For a sharper bound on the clique number, one might consider a higher-order member of an appropriate SDP hierarchy. For example, Gvozdenovic, Laurent and Vallentin proposed such a hierarchy in 2009, and they evaluated its performance on the Paley graph. In this setting, it has become popular to refer to the classical Lovasz program as a 2-point bound, while higher-order programs produce k-point bounds for k>2. As an application, Gvozdenovic, Laurent and Vallentin computed 3-point bounds for G_p, denoting them by L_+(\mathrm{TH}(G_p)); see their Table 2 for explicit estimates. Unfortunately, going up the SDP hierarchy comes at a substantial computational price. Case in point, it took 4.5 hours to compute L_+(\mathrm{TH}(G_{809})) on a 3GHz processor with 1GB of RAM. In joint work with Mark Magsino and Hans Parshall, we managed to exploit symmetries in the Paley graph to reduce this runtime to under 20 seconds. Thanks to this speedup, we were able to run extensive experiments that suggest that L_+(\mathrm{TH}(G_p)) is always O(1) away from the Hanson–Petridis bound:


Above, blue dots correspond to the 3-point bound, whereas the red curve gives the closed-form Hanson–Petridis bound. In particular, the 3-point bound improves upon the Hanson–Petridis bound in what appears to be a fraction of primes.

An easy interpretation of the 3-point bound is as follows: Since G_p is vertex-transitive, we know that 0 resides in a maximum clique. As such, we can restrict our search to the local graph L_p, i.e., the subgraph of G_p induced by the neighborhood Q_p of 0. In particular, it holds that

\omega(G_p) \leq \vartheta(\bar{L}_p)+1.

Next, the vertices Q_p of L_p form a cyclic multiplicative group, and L_p is circulant over this group. Since L_p is circulant, the Lovasz SDP is invariant under conjugation by circulant permutations, and so we may average over these orbits to reduce to a linear program (this last move is common practice). While our numerical experiments solved this linear program for all primes less than 3000, we suspect that it’s possible to compute with p in the millions by exploiting a fast Fourier transform in the LP solver. It would be interesting if one could construct feasible points for the dual LP that improve upon the Hanson–Petridis bound infinitely often. Our experiments suggest that the improvement would be an additive constant of 1 infinitely often, much like Bachoc, Matolcsi and Ruzsa’s improvement over the “trivial” bound.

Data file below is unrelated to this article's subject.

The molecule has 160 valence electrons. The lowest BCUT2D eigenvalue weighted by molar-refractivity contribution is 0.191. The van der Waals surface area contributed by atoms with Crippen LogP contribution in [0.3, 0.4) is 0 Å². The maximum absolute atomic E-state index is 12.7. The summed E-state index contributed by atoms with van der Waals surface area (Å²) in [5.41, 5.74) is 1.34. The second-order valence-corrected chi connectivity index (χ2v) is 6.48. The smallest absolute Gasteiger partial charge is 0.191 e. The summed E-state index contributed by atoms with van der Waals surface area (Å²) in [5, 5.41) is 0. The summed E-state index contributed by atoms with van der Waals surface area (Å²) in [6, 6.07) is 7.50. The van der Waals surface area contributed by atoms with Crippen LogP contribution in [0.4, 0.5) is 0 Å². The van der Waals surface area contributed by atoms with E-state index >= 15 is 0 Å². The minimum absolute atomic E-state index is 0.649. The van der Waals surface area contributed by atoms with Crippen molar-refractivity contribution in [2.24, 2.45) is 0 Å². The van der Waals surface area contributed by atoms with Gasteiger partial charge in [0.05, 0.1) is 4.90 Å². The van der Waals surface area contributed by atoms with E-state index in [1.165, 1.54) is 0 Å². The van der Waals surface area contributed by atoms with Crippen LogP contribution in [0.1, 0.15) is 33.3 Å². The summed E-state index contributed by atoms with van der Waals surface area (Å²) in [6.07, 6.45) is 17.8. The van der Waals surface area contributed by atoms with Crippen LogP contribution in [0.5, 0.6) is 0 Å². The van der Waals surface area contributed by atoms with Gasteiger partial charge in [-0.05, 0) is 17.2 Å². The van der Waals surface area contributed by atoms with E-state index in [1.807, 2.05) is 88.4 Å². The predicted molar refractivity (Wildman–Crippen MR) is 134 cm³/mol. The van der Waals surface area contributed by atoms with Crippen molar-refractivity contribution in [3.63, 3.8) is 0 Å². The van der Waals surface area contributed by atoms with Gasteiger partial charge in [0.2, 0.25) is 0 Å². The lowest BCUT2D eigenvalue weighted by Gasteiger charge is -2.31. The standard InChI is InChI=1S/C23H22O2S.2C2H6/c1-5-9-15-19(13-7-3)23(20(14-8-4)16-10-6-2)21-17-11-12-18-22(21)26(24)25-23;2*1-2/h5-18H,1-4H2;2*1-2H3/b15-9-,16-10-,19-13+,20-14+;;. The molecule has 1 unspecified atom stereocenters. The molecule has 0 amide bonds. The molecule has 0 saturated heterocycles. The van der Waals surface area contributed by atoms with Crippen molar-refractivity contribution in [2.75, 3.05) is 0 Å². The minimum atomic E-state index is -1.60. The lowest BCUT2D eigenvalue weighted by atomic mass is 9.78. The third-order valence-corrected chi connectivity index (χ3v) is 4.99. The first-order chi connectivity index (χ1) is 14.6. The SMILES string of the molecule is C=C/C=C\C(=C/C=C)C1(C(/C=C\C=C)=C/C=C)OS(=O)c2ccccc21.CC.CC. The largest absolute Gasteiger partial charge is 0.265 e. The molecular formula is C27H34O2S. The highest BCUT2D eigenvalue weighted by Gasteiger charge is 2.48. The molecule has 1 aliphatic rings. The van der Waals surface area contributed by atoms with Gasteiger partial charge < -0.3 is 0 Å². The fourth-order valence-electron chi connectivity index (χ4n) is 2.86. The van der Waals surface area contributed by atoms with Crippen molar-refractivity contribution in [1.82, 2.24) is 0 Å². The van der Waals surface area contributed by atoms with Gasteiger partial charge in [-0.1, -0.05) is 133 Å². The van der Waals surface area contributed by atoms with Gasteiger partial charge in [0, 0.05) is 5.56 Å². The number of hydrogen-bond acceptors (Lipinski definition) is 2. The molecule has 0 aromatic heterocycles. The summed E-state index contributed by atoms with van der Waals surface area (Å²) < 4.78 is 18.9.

— Random Paley subgraphs satisfy a Kesten–McKay law —

Select q\in(0,1), and consider the random graph G_{p,q} obtained by deleting vertices of G_p independently with probability 1-q. What can be said about the statistics of such a random graph?

Intuitively, when q is small, this random graph resembles the Erdos–Renyi graph with edge probability 1/2. The adjacency matrix of the latter graph is given by

\displaystyle A=\frac{1}{2}\Big(W+11^\top-I\Big),

where W is symmetric with zeros on the diagonal and independent Rademacher variables on the off-diagonal. Since W is a Wigner matrix, its spectrum follows a semi-circle law, and so A enjoys a similar spectrum with an additional spike corresponding to the all-ones contribution. To corroborate our intuition, consider the following histograms; one illustrates the bulk of the spectrum of a 998-vertex instance of G_{p,q} with p=10^6+33 and q=10^{-3}, and the other corresponds to an instance of the Erdos–Renyi graph on 998 vertices with edge probability 1/2. The largest eigenvalue of both graphs is off the chart at about 498. (Can you tell which is which?)

When q is larger, we expect G_{p,q} to inherit more of the structure from its parent graph G_p, and therefore lose the semicircular behavior. For example, the following is a histogram of the bulk of the spectrum of an instance of G_{p,q} with p=10^4+9 and q=0.3:


In general, it turns out that the limiting spectral distribution for G_{p,q} (where we fix q and send p\to\infty) is the so-called Kesten–McKay distribution. In joint work with Mark Magsino and Hans Parshall, we prove this using the moment method.

This result corresponds to a recent observation by Haikin, Zamir and Gavish: If X is a random d\times qrd submatrix of a d\times rd equiangular tight frame, then the eigenvalues of X^\top X appear to exhibit a Wachter distribution with parameters determined by r and q. This observation will likely have implications for compressed sensing, where it’s important to have control over the conditioning of submatrices. To see the connection with the Paley graph, recall that the Paley equiangular tight frame is a real d\times 2d matrix \Phi with 2d=p+1 such that

\displaystyle \sqrt{p}\cdot(\Phi^\top \Phi-I)=\left[\begin{array}{ll}0 & 1^\top \\ 1 & S\end{array}\right],

where S is the Seidel adjacency matrix of the Paley graph G_p; that is, S_{ii}=0, S_{ij}=-1 if (i,j)\in E(G_p), and otherwise S_{ij}=1. Furthermore, in this special case where r=2, the Wachter distribution reduces to the Kesten–McKay distribution.

We’re excited to tackle more of the Haikin–Zamir–Gavish observations in the coming months.